List of issues and questions in relation to the combined initial and second to fifth periodic reports of the Central African Republic
* This document is being issued without formal editing.
Responses of the Central African Republic *
[Date of receipt: 26 May 2014]
1.Since December 2012, the humanitarian and security situation has deteriorated throughout the Central African Republic. The bulk of public infrastructure has been looted, and as a result, administration has been totally paralysed in the rural areas. State officials working in the countryside have been attacked by Seleka forces; like other civilians, many have fled, taking refuge in the bush, heading for the capital, or escaping to neighbouring countries. The national army collapsed upon Seleka’s entry into Bangui. Under these conditions, no State institution can function normally. For now, the transitional government’s priorities are to restore State authority and peace in the country. Specifically, those priorities are as follows:
•Restoration and strengthening of security nationwide with a view to providing vulnerable population groups with humanitarian assistance and allowing displaced persons to return quickly to their own communities;
•Restoration of State authority through the redeployment and reorganization of central and territorial authorities, including judicial authorities;
•Refurbishment of the buildings of appellate courts in Bangui and some hinterland towns, courts of major jurisdiction, police stations, gendarmerie brigades and penitentiaries;
•Provision of equipment for all judicial services;
•Redeployment of judges and officers of the court, which is now beginning;
•Human, operational and technical capacity-building in the area of justice, including the Chancery and the Inspectorate-General of Judicial Services.
2.The Government has opted for zero tolerance of any person, without exception, found guilty of any kind of violence against women and girls. The Demobilization, Disarmament and Reintegration initiative for ex-combatants is among the transitional government’s priorities, and is still under discussion. A related initiative, to disarm the militias and demobilize and reintegrate child soldiers, is already under way.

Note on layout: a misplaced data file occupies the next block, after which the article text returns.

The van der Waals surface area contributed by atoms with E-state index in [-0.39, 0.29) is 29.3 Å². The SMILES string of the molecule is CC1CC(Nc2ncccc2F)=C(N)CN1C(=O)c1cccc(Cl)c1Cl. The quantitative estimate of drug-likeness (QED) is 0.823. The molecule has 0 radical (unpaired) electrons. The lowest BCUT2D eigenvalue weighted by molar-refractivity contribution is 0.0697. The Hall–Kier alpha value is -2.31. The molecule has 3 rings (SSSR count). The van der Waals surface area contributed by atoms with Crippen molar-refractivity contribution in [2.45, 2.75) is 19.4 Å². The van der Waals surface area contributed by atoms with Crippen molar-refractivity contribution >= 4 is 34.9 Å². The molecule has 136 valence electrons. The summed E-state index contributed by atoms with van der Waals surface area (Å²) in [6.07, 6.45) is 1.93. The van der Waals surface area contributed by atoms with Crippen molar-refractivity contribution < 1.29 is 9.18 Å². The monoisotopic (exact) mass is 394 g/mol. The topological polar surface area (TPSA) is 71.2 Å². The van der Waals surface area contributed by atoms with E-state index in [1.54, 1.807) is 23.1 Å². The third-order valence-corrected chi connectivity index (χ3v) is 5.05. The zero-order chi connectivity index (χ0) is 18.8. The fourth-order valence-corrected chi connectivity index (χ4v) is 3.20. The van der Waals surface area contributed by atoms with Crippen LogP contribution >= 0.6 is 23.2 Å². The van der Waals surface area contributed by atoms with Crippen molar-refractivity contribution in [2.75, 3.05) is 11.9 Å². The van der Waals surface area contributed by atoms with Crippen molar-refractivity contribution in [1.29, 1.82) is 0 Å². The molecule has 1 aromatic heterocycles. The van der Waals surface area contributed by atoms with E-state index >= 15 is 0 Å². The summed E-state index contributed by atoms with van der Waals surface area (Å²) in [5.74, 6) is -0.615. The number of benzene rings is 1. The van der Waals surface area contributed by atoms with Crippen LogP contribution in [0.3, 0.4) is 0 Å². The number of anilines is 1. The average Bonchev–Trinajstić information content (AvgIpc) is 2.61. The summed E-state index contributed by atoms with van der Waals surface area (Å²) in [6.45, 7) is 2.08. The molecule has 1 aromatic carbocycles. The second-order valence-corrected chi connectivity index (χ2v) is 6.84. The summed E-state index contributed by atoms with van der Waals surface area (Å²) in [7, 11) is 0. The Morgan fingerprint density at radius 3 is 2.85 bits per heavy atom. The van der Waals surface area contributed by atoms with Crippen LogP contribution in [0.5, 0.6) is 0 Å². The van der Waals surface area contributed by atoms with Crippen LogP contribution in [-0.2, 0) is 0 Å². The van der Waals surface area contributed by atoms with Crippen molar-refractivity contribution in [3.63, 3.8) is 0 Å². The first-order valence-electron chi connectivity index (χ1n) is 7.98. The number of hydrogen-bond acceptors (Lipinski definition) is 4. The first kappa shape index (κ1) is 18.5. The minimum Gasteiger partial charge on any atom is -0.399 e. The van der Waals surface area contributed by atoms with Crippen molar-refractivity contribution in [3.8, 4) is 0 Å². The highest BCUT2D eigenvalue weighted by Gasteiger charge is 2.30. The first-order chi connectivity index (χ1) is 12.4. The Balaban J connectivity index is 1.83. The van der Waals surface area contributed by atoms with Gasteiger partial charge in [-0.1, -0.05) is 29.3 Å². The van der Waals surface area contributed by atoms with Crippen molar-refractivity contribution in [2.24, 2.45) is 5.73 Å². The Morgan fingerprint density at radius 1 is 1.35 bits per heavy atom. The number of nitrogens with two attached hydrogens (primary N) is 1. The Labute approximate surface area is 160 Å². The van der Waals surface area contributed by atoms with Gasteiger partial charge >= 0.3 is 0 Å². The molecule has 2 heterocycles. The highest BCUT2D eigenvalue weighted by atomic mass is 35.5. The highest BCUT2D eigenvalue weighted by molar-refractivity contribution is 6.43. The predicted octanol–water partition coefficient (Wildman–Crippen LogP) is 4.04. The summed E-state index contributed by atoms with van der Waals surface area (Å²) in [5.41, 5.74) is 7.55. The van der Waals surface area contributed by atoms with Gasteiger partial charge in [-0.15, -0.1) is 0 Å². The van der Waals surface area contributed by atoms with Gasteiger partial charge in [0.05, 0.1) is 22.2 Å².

3.In September 2013, the Government adopted its national action plan to implement Security Council resolution 1325. An awareness and advocacy session was held on 8 March in honour of International Women’s Day and for the benefit of all transitional authorities (the Government, the National Transitional Council and the Transitional Constitutional Court) and their development partners, to urge them to fully involve women in the resolution of the current crisis. It should be noted in that context that for the first time in its history, the Government of the Central African Republic has 35 per cent female representation (7 of 20 ministers). In addition, the Government is still in contact with women’s organizations, to empower them as stakeholders in the resolution of the crisis.
4.Capacity-building for women is an essential objective if they are to effectively and efficiently participate in political and economic restructuring. The Government intends to take urgent action to strengthen women’s management and leadership capacities.
Violence against women in conflict and post-conflict situations
5.Information on cases of rape perpetrated on women by the Seleka coalition is mainly provided by humanitarian bodies working in the Central African Republic; the State is nearly absent in the field because of the insecurity outlined above (para. 1). The Government has taken steps to conduct a survey to assess the situation in terms of the violation of human rights and international humanitarian law, including incidents of torture, killing, rape and other forms of violence against women and girls.
6.The Government has promulgated a law enacted by Parliament that punishes all forms of violence against women and girls. In the context of the revision of the Penal Code and the Code of Criminal Procedure, specific provisions have been made to protect women against violence and to punish the perpetrators, whoever they may be. Women, however, often have very little access to justice, partly because they cannot afford legal fees, but also because of the weight of social and cultural tradition. Consideration should be given to instituting free access to justice for women.